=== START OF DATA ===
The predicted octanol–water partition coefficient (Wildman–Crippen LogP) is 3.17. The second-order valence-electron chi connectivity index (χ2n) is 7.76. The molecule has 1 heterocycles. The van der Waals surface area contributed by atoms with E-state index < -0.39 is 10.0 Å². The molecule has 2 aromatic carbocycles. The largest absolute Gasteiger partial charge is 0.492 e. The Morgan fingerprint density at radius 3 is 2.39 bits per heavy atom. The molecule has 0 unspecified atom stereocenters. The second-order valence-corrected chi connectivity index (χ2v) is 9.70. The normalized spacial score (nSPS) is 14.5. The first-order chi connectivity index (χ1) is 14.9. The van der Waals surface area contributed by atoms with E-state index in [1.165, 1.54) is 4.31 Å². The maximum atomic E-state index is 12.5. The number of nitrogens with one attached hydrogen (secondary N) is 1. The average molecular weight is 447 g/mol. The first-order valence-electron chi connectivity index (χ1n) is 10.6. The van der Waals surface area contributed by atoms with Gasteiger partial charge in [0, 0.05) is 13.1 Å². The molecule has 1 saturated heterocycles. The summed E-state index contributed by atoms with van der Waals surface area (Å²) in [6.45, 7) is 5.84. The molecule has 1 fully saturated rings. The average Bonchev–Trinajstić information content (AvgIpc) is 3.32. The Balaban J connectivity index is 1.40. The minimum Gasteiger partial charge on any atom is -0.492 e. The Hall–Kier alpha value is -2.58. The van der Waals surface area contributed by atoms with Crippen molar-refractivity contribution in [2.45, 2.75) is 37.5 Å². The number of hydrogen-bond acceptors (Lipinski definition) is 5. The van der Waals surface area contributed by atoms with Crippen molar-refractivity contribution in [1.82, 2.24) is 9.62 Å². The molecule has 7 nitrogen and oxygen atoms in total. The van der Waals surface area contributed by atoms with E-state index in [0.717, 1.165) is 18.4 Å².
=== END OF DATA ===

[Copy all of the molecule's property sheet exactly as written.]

The predicted octanol–water partition coefficient (Wildman–Crippen LogP) is 3.17. The second-order valence-electron chi connectivity index (χ2n) is 7.76. The molecule has 1 heterocycles. The van der Waals surface area contributed by atoms with E-state index < -0.39 is 10.0 Å². The molecule has 2 aromatic carbocycles. The largest absolute Gasteiger partial charge is 0.492 e. The Morgan fingerprint density at radius 3 is 2.39 bits per heavy atom. The molecule has 0 unspecified atom stereocenters. The second-order valence-corrected chi connectivity index (χ2v) is 9.70. The normalized spacial score (nSPS) is 14.5. The first-order chi connectivity index (χ1) is 14.9. The van der Waals surface area contributed by atoms with E-state index in [1.165, 1.54) is 4.31 Å². The maximum atomic E-state index is 12.5. The number of nitrogens with one attached hydrogen (secondary N) is 1. The average molecular weight is 447 g/mol. The first-order valence-electron chi connectivity index (χ1n) is 10.6. The van der Waals surface area contributed by atoms with Gasteiger partial charge in [0, 0.05) is 13.1 Å². The molecule has 1 saturated heterocycles. The summed E-state index contributed by atoms with van der Waals surface area (Å²) in [6.45, 7) is 5.84. The molecule has 1 fully saturated rings. The average Bonchev–Trinajstić information content (AvgIpc) is 3.32. The Balaban J connectivity index is 1.40. The minimum Gasteiger partial charge on any atom is -0.492 e. The Hall–Kier alpha value is -2.58. The van der Waals surface area contributed by atoms with Crippen molar-refractivity contribution in [2.45, 2.75) is 37.5 Å². The number of hydrogen-bond acceptors (Lipinski definition) is 5. The van der Waals surface area contributed by atoms with Crippen molar-refractivity contribution in [1.82, 2.24) is 9.62 Å². The molecule has 7 nitrogen and oxygen atoms in total. The van der Waals surface area contributed by atoms with E-state index in [0.717, 1.165) is 18.4 Å².